Bus captain jailed eight weeks for accident that killed pedestrian at crossing

Bus driver Tan Joo Hong , 61, had failed to keep a proper lookout and caused the death of a woman at a pedestrian crossing in Senkang last year. He was jailed for eight weeks and banned from driving for five years. ST PHOTO: WONG KWAI CHOW

SINGAPORE - An SBS Transit bus captain was jailed eight weeks on Tuesday (Oct 9) for causing the death of a 38-year-old woman last year at a pedestrian crossing on Sengkang East Way.

Tan Joo Hong, 61, had failed to keep a proper lookout for Ms Huang Luyang, a district court heard.

Tan was also banned from driving for five years after he pleaded guilty to one charge of committing a negligent act.

The accident happened on Nov 17 last year (2017) as Tan was driving an SBS bus, with passengers on board, along Anchorvale Road.

At about 2.30pm, Tan was turning right at a cross junction into Sengkang East Way when he paused to allow another car to pass through before continuing on his way.

"At this juncture, the accused failed to keep a proper lookout for pedestrians crossing at the designated pedestrian crossing," said Deputy Public Prosecutor Lim Ying Min.

As a result, the bus collided into Ms Huang, who was already more than midway across the pedestrian crossing, said Ms Lim.

After the collision, Tan swerved to the left before coming to a stop. Ms Huang was found at the rear bottom of the bus by a witness.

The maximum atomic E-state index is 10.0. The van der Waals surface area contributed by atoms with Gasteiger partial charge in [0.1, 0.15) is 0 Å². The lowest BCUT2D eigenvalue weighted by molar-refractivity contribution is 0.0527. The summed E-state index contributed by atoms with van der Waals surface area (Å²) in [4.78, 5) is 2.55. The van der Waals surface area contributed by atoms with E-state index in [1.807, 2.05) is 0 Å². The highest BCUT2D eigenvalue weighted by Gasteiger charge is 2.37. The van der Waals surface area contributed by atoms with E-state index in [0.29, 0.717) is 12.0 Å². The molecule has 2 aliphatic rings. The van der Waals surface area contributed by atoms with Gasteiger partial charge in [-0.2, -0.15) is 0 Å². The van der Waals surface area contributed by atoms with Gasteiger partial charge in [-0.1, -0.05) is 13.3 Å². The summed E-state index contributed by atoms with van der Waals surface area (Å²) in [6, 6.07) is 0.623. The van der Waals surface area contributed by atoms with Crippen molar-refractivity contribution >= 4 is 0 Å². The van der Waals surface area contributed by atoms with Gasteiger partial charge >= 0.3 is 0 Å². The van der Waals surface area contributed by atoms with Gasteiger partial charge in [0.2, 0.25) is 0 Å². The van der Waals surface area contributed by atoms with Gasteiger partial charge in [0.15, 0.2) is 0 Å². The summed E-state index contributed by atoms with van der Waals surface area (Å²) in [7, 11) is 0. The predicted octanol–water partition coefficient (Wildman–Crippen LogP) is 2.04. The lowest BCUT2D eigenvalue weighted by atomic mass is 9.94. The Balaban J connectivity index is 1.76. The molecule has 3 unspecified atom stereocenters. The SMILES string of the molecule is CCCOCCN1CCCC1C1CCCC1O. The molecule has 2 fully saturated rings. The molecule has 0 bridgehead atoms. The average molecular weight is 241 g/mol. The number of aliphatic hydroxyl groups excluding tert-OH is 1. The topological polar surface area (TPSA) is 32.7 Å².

The unconscious woman was sent to Khoo Teck Puat Hospital, where she died from her injuries shortly after.

She had suffered a severe traumatic brain injury, and tyre marks were found on her right upper shoulder and over her back, which suggested she was run over, said Ms Lim.

In her submissions, Ms Lim called for Tan to be jailed for at least 10 weeks, citing aggravating factors such as the presence of passengers on the bus.

Tan's lawyer Jonathan Low argued for the bus captain to be given three to four weeks of imprisonment instead.

A diligent and hard-working man, Tan had a spotless driving record in his 25 years with the company, said Mr Low. He has been suspended ever since the incident.

"One key mitigating factor was that he took the initiative to apologise, seek forgiveness and seek reconciliation with the deceased's next of kin," said Mr Low.

District Judge Luke Tan said he had to keep in mind that Tan was driving a heavy vehicle, which by nature, already posed serious dangers.

He added that in this case, "there's no dispute that the pedestrian has right of way".

Ms Huang is survived by her husband Ronald Low, 48, and their two young sons, aged two and five.

Mr Low, who works at an air-conditioning company, said while he felt sad for Tan, the sentence does little to soothe their pain.

"The two children have lost their mother, and I have lost my wife, there's no way to say whether the sentence was fair or not fair," he added.

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